The Securities and Exchange Commission last week decided to reopen the comment period for a proposed cybersecurity rule that would apply to the policies of registered investment advisers and fund companies. The initial proposal was introduced on February 9, 2022, and its original comment period expired on April 11, 2022.
The reopening decision was based in part on the requirement that covered actors confidentially inform the SEC within 48 hours of detecting a significant cyber incident. Additionally, according to Dan Bresler, a partner at Seward & Kissel, the reopening is also due to two new proposals, on Reg SCI and Reg S-P, which cover related topics and could “impact the industry’s comments on the cybersecurity rule.” He adds that, “It also likely signals that a final rule will be coming in the near term.”
If approved as written, the cybersecurity rule would require broker/dealers, clearing agencies, national securities associations, national securities exchanges and transfer agents to maintain policies which identify and address their cybersecurity risks. They must also review these policies annually in light of possible changes to those risks. They must also inform the SEC of a significant cyber incident within 48 hours of becoming aware of it and make updates to that disclosure if the disclosed facts become materially inaccurate. This disclosure would be completed on a proposed new form, Form SCIR.
The new comment period opened on Tuesday, with the reopening release’s publication in the Federal Register, and continues through May 22.
The Investment Adviser Association said in an emailed statement that it supports reopening the comment period because it needs more time to study the rule’s interactions with others, such as the outsourcing rule.
The day before the SEC’s open hearing, the IAA also hosted a panel at its 2023 Investment Adviser Compliance Conference in which representatives of the SEC discussed the cybersecurity rule with representatives of the investment adviser industry.
Maria Chambers, the chief compliance officer at Klingenstein Fields Advisors, said that the 48-hour reporting and update requirements are misguided. She noted that many of the cybersecurity employees at her firm who are responsible for fixing and mitigating the breach will also be responsible for reporting. This means the reporting requirement essentially becomes a burden and a distraction while an incident is ongoing. It also is not clear what “significant” means in terms of precise events that would require a disclosure to the SEC.
David Joire, a senior special counsel with the SEC’s division of investment management who helped draft the proposal, said the SEC has received many comments which say that the 48-hour requirement is not enough time. He added, however, that many other comments, especially those from investors, said that it is too much, because those investors might be damaged severely in the 48 hours before a significant cyber event was reported.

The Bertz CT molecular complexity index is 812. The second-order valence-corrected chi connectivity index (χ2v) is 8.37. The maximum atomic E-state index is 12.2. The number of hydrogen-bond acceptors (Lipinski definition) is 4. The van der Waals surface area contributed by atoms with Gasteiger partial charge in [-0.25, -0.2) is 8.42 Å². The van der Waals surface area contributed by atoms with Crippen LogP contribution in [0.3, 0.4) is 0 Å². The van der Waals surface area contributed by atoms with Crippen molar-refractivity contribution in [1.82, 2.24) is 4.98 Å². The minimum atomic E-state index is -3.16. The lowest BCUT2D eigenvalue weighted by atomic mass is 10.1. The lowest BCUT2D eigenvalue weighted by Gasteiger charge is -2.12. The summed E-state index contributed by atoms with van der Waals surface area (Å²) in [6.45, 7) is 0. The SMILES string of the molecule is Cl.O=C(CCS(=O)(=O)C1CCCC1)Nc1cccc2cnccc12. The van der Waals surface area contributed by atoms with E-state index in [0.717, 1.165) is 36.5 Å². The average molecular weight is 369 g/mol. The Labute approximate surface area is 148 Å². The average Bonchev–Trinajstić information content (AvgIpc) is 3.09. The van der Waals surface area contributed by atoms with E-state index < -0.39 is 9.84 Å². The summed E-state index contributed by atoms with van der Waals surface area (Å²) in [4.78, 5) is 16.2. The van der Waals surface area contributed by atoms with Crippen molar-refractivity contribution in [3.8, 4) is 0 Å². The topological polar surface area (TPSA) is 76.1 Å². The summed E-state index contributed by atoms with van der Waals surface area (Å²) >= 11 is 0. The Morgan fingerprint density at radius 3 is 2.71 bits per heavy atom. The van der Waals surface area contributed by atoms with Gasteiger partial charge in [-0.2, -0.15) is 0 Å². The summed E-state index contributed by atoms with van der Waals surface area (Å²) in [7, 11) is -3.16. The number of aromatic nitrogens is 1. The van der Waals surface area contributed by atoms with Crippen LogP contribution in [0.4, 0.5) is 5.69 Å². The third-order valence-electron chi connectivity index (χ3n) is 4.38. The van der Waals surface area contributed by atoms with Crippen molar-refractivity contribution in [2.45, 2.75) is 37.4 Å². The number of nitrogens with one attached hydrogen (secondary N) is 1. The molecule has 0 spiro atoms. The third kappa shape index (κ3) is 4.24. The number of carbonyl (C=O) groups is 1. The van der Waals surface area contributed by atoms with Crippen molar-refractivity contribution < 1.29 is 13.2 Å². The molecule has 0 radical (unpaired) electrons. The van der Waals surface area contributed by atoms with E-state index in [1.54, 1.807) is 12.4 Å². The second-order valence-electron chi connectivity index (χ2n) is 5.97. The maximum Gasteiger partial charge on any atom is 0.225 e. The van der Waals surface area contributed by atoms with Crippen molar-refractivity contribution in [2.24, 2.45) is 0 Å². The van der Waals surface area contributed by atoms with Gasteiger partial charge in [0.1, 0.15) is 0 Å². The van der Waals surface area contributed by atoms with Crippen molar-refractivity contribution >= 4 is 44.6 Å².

He also explained that the 48-hour clock starts when a covered actor becomes aware of the cyber event, rather than the moment it takes place.
Joire also elaborated on what “significant” means: In the SEC’s definition, a cyber event is significant if critical operations, such as processing trades, are disrupted. A significant monetary loss or the theft of intellectual property would also qualify.
William Birdthistle, the director for the SEC’s division of investment management, who also spoke at the conference, commented briefly on the proposed rule. He said the importance of the 48-hour element of the proposal lies in the ability of the SEC to prevent “contagion:” If one critical actor is compromised, then that can impede other actors working in the same market segment. Other actors who had critical information compromised by the breach could be vulnerable to attack themselves, so the SEC position is that knowing about such an event quickly could reduce the probability of a contagion effect taking place.
SEC Commissioner Mark Uyeda expressed skepticism of this proposal in his statement at the open hearing. He also questioned the SEC’s ability to prevent contagion, noting that the SEC does not have a “cyber response team” and that the agency could not do much to limit the damage of a major cyber event.
Commissioner Hester Peirce agreed with that sentiment in a statement from last week’s open hearing. She said that a 48-hour notice requirement is a distraction from a crisis.
“Unfortunately, with this proposal, the Commission has apparently decided its role is to be an enforcer demanding that a firm dealing with a cybersecurity attack first and repeatedly attend to the Commission’s voracious hunger for data,” she said. “The Commission stands ready, not with assistance but with a cudgel to wield if the firm fails to comply with a complicated reporting regime, even if the firm resolves the incident by avoiding significant harm to the firm or its customers.”